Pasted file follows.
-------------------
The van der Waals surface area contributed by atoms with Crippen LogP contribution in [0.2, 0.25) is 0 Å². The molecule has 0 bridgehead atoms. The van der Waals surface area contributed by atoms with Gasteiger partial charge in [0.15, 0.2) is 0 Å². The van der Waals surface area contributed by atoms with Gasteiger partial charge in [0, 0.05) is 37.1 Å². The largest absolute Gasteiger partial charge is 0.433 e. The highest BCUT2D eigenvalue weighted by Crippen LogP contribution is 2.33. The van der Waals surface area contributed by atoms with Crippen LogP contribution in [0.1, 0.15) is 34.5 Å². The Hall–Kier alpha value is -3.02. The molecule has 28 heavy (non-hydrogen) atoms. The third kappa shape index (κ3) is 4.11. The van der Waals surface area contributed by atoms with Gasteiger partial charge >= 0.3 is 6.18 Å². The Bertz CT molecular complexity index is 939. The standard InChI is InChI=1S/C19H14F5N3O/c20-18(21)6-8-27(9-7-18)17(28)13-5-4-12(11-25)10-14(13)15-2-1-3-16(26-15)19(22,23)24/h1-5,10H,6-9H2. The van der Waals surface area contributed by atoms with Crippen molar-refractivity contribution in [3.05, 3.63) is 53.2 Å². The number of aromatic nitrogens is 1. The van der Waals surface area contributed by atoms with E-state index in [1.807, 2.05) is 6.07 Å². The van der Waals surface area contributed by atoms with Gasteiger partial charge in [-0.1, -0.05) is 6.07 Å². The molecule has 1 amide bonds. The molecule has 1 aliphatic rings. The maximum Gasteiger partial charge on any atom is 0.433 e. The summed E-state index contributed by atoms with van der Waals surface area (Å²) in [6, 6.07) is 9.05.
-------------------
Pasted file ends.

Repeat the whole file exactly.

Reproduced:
The van der Waals surface area contributed by atoms with Crippen LogP contribution in [0.2, 0.25) is 0 Å². The molecule has 0 bridgehead atoms. The van der Waals surface area contributed by atoms with Gasteiger partial charge in [0.15, 0.2) is 0 Å². The van der Waals surface area contributed by atoms with Gasteiger partial charge in [0, 0.05) is 37.1 Å². The largest absolute Gasteiger partial charge is 0.433 e. The highest BCUT2D eigenvalue weighted by Crippen LogP contribution is 2.33. The van der Waals surface area contributed by atoms with Crippen LogP contribution in [0.1, 0.15) is 34.5 Å². The Hall–Kier alpha value is -3.02. The molecule has 28 heavy (non-hydrogen) atoms. The third kappa shape index (κ3) is 4.11. The van der Waals surface area contributed by atoms with Gasteiger partial charge >= 0.3 is 6.18 Å². The Bertz CT molecular complexity index is 939. The standard InChI is InChI=1S/C19H14F5N3O/c20-18(21)6-8-27(9-7-18)17(28)13-5-4-12(11-25)10-14(13)15-2-1-3-16(26-15)19(22,23)24/h1-5,10H,6-9H2. The van der Waals surface area contributed by atoms with Crippen molar-refractivity contribution in [3.05, 3.63) is 53.2 Å². The number of aromatic nitrogens is 1. The van der Waals surface area contributed by atoms with E-state index in [1.807, 2.05) is 6.07 Å². The van der Waals surface area contributed by atoms with Gasteiger partial charge in [-0.1, -0.05) is 6.07 Å². The molecule has 1 amide bonds. The molecule has 1 aliphatic rings. The maximum Gasteiger partial charge on any atom is 0.433 e. The summed E-state index contributed by atoms with van der Waals surface area (Å²) in [6, 6.07) is 9.05.